Dr. J.C. Raulston Inducted into 2016 Raleigh Hall of Fame

Dr. J.C. Raulston

Dr. J.C. Raulston will be inducted posthumously into the Raleigh Hall of Fame on October 3, 2016 in downtown Raleigh.

Dr. Raulston encouraged his students, colleagues and friends to “plan and plant for a better world.” He did just that himself when he founded an arboretum in 1976 as a faculty member of NC State University’s Department of Horticulture Science. The arboretum began as a teaching and research facility. Today, the ten-acre research garden, now named for JC who died in 1996, is enjoyed and used by students, green industry professionals and visitors from around the world. The JC Raulston Arboretum, celebrating its 40th anniversary this year, is visited by over 100,000 people yearly and is a vital part of the Raleigh community. In addition to touring the grounds, visitors can participate in a variety of events ranging from educational seminars to fun events for the family. JC’s legacy can also be found throughout the city–he willed funds from his estate for the city’s park system to plant flowering trees for twenty years.

  • Story by Raleigh Hall of Fame


Inaugural Graduate Student Fellowships Recipients

The Center for Environmental Farming Systems (CEFS) has announced the first recipients of its Graduate Student Fellowships. The CEFS NC State University Graduate Fellows Program was developed to provide financial support and recognition for the future leaders, researchers and contributors to sustainable agriculture and local food systems while they pursue academic research to further their field of study. The Fellowship offers a one-year, $5,000 stipend for Master’s students and a two-year, $5,000-per-year stipend for Doctoral students. Stipend awards can be used at the student’s discretion.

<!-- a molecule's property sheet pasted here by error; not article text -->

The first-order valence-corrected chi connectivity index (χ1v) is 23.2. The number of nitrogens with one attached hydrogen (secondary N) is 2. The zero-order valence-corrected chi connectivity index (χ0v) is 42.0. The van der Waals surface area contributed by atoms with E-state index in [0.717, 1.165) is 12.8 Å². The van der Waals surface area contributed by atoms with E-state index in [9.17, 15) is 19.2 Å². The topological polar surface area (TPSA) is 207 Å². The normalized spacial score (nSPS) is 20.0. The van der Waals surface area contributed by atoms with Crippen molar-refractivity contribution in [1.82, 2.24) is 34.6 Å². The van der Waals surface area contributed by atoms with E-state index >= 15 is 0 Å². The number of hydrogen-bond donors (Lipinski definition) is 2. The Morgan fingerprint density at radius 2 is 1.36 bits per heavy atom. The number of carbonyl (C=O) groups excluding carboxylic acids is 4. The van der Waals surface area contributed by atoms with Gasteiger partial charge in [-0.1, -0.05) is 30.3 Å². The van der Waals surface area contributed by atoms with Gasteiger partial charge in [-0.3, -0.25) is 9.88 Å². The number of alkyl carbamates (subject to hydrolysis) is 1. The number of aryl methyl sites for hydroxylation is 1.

Barking Up The Right Tree

Aged pine bark is the one of the most common organic substrate components in the US, with bark from loblolly and longleaf pines being the most prominent in the southern U.S.  Aging is a modified composting process (no nitrogen source added) in which the bark is piled on the ground in windrows and allowed to age for a period of time, usually six months to one year. Aging time can vary between suppliers, or even for the same supplier, based on factors such as space shortages, product demand, or preference. The resulting end-products from these various procedures are all sold to the consumer as the same product, but are completely different in terms of percent fines, water holding capacity, air space, and nutrient immobilization, which will cause them to act differently when used in a growing mix. Fresh bark (bark that is sold shortly after removal from a tree, then ground, and screened to an appropriate particle size), may also be sold as a growing mix, and is preferred by some growers. Continue reading